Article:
Consider storing a change to the file README illustrated in Figure 1. When committed, this would create a new blob (with a new SHA1), which would require a new tree to represent "foo" (with a new SHA1), which would require a new tree for the top directory (with a new SHA1).

While creating three new objects to store one change might seem inefficient, keep in mind that aside from the critical path of tree objects from changed file to root, every other object in the hierarchy remains identical. If you have a gigantic hierarchy of 10,000 files and you change the text of one file ten directories deep, 11 new objects allow you to describe both the old and the new state of the tree.

Note:

One potential problem of the content-addressed design is that two large files with minor differences must be stored as different objects. However, Git optimizes these cases by using deltas to eliminate duplicate data between objects wherever possible. The size-reduced data is stored in a highly efficient manner in "pack files", which also are further compressed. This operates transparently underneath the object repository layer.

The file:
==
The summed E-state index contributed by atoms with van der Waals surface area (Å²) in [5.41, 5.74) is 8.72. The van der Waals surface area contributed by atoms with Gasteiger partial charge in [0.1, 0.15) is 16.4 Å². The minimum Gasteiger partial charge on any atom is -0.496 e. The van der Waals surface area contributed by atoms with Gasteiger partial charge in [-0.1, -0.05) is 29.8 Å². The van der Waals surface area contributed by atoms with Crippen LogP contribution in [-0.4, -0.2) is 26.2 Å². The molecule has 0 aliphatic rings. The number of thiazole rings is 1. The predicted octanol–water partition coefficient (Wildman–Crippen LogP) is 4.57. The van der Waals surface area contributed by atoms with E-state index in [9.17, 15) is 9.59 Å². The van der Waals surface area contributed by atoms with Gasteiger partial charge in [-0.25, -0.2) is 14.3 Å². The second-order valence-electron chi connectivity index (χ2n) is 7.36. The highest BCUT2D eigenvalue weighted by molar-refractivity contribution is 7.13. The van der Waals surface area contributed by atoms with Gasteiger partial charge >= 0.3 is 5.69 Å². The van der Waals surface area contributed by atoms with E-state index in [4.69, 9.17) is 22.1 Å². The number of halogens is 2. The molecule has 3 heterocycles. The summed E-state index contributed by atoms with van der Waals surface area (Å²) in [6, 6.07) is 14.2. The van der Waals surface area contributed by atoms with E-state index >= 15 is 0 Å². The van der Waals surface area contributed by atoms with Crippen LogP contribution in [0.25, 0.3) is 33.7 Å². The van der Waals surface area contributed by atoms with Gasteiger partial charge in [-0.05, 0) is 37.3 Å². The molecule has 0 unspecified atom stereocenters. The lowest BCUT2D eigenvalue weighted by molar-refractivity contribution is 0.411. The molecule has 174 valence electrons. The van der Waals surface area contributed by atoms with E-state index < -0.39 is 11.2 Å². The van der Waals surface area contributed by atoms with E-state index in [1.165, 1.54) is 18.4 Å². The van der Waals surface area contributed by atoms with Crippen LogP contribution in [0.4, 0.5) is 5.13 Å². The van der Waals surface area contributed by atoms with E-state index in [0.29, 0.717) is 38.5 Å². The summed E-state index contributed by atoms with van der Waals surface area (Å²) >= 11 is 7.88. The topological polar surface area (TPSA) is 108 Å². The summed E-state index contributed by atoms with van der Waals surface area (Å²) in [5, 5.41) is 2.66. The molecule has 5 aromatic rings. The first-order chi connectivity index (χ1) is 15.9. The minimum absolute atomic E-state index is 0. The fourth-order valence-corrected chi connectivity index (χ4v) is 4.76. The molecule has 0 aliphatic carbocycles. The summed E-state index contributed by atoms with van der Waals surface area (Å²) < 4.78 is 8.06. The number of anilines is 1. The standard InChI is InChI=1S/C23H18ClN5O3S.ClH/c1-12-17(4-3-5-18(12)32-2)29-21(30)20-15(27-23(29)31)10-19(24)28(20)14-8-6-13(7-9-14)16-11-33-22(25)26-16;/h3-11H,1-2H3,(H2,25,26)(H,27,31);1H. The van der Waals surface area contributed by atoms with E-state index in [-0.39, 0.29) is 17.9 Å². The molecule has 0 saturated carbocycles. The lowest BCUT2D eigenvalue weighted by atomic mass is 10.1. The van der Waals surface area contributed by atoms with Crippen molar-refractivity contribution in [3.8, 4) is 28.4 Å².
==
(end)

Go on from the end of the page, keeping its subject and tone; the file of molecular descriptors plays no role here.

Commits

A commit is meant to record a set of changes introduced to a project. What it really does is associate a tree object—representing a complete snapshot of a directory structure at a moment in time—with contextual information about it, such as who made the change and when, a description, and its parent commit(s).

A commit doesn't actually store a list of changes (a "diff") directly, but it doesn't need to. What changed can be calculated on-demand by comparing the current commit's tree to that of its parent. Comparing two trees is a lightweight operation, so there is no need to store this information. Because there actually is nothing special about the parent commit other than chronology, one commit can be compared to any other just as easily regardless of how many commits are in between.